Parliament, the devolved administrations, the devolved legislatures, local government, businesses, trade unions, civil society, and the public from every part of the UK, will have the opportunity to contribute to our future trade policy.
Why does the Bill create concurrent powers to transition existing trade agreements and implement the GPA?
As parts of these agreements will touch on devolved matters, legislation will create powers for devolved administrations to implement them. These powers will be held concurrently by the devolved administrations and the UK government.
This approach will ensure that, where it makes practical sense for regulations to be made once for the whole UK, it is possible for this to happen. The UK government will not normally use these powers to amend legislation in devolved areas without the consent of the relevant devolved administrations, and not without first consulting them.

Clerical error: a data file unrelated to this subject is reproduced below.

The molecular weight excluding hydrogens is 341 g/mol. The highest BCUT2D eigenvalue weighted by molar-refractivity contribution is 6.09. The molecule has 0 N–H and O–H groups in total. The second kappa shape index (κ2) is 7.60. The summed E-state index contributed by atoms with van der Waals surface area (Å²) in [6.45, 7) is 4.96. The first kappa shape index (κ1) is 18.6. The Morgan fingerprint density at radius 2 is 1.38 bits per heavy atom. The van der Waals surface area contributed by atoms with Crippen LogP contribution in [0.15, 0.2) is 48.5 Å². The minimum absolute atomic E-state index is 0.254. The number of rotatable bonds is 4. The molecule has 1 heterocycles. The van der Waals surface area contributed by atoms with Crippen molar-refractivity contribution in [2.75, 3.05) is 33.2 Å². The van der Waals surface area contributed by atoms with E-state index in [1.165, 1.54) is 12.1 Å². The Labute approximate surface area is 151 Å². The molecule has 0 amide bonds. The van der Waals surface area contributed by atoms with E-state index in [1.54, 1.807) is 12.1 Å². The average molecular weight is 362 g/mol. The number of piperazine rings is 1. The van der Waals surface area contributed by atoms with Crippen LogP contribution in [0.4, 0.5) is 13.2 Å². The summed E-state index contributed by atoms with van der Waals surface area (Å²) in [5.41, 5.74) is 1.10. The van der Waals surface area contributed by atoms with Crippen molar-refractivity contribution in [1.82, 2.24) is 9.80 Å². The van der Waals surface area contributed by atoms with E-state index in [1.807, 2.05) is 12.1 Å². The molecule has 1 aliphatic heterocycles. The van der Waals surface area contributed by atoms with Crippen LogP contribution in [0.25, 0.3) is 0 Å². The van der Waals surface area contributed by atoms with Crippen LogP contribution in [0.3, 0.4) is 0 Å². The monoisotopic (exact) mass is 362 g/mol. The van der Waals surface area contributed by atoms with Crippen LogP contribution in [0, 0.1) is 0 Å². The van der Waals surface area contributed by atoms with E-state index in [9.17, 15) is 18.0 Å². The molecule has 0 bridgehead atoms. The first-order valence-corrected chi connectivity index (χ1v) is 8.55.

Why do you need legislation to replicate trade deals we already have?
The government is committed to maintaining our existing trade relationships to provide certainty for businesses and consumers.
While the EU (Withdrawal) Bill will convert EU law into UK law at the point of exit, it will also repeal the European Communities Act 1972, which is the primary means by which our trade agreements are currently implemented. We therefore need to build a new legislative framework to ensure that transitioned trade agreements can be fully implemented within UK law and remain operable over time.
For example, in relation to transitioning existing Mutual Recognition Agreements, the power may be used to amend the definitions of expert bodies in various pieces of UK legislation so that they include expert bodies from any countries that the UK has transitioned a mutual recognition agreement with.
What role will Parliament have in scrutinising trade agreements?
Existing EU-third country agreements which we are proposing to transition have already been scrutinised through the applicable EU and Parliamentary processes. All future trade agreements will receive the proper degree of scrutiny from ministers and Parliament as they are negotiated.